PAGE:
I have asked the doctor about the nerve damage or cut. He said that he was not sure about the exact nerve, but seemed like a branching nerve. When I asked him if it was 10th or 12th nerve, he said it was the 12th branching nerve. The ENT doctor said 10th nerve, and it can be permanent damage. The vascular surgeon did say that they repaired the nerve and did not leave it like that. She is currently on Lorazepam, Sodium bicarbonate, Cotazym, Tylenol, Centrum and Ranitidine. At this point, I do not know what to believe anymore and what to think. I believe nerve specialists are neurologists and hence, I am here. Any of your help would be greatly appreciated. Thank you.

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Hi,

Welcome to icliniq.com.

  • The issue here is that you have not been explained preoperatively well about the possible differentials of that tumor in the neck and I would not say that your doctors are at fault because the situation and the case scenario was like that.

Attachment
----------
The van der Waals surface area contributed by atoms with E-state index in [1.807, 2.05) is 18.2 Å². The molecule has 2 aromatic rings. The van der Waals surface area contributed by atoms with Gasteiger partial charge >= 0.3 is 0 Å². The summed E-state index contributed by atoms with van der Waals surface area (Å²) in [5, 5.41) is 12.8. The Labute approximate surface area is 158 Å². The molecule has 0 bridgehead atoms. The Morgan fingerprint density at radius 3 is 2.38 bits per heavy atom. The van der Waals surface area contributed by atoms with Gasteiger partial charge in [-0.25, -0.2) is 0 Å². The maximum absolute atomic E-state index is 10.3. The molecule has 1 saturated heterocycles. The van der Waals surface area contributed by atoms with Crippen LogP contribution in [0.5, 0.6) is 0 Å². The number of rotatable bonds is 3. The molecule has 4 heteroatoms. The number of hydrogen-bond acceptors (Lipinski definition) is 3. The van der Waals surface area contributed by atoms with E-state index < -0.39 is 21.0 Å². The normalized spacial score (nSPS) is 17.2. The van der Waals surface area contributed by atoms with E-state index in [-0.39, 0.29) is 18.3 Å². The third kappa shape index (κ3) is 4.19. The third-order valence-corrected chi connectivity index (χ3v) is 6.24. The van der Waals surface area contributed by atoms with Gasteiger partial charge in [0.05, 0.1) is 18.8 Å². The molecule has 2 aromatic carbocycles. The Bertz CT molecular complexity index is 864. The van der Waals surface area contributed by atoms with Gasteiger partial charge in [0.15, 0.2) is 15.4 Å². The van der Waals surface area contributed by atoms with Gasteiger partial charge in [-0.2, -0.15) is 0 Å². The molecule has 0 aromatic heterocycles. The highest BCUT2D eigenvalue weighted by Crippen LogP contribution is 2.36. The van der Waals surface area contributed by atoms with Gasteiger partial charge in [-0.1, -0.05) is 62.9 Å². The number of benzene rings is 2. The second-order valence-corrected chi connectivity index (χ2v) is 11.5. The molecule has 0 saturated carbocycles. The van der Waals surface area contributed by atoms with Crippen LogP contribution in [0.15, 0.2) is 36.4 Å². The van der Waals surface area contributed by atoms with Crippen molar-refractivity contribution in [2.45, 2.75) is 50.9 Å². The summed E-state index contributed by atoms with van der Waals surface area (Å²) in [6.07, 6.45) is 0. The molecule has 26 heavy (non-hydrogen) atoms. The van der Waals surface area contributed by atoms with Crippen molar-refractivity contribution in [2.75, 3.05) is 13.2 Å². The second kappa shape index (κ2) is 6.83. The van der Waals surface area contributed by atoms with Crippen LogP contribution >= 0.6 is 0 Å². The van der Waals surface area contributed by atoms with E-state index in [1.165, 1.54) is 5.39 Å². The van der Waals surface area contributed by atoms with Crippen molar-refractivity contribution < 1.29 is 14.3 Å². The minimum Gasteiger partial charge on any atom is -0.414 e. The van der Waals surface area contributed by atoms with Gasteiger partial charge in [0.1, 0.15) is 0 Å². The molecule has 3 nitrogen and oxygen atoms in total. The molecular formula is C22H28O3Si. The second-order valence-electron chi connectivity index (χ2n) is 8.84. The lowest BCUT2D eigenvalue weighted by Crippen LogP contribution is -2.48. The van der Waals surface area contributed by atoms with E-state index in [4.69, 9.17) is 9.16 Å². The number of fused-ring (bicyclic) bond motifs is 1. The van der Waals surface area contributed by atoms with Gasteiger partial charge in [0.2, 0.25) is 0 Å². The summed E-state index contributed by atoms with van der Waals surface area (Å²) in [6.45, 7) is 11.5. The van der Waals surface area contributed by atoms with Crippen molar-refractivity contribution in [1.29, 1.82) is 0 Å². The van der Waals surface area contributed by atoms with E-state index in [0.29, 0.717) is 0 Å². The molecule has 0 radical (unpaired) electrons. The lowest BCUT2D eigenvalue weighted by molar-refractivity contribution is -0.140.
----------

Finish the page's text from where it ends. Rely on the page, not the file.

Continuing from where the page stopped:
• Preoperatively, from all the investigations;, the tumor looked like one coming from the blood vessel and so was operated by a vascular surgeon without mentally preparing the patient and family about post operation problems of speech and swallowing.
  • But, contrary to pre-op workup; the tumor turns out to be a schwannoma. Only a biopsy report could confirm this, so again, the doctor is not to be blamed.
  • Now schwannomas are entirely different. They arise from the part of the nerve itself and so; however carefully we remove it we end up producing some nerve damage.
  • So for sure, her nerve is damaged, though partially, both 10th more than 12th is damaged. Her gag reflex is present so that we can hope for recovery maybe by six months.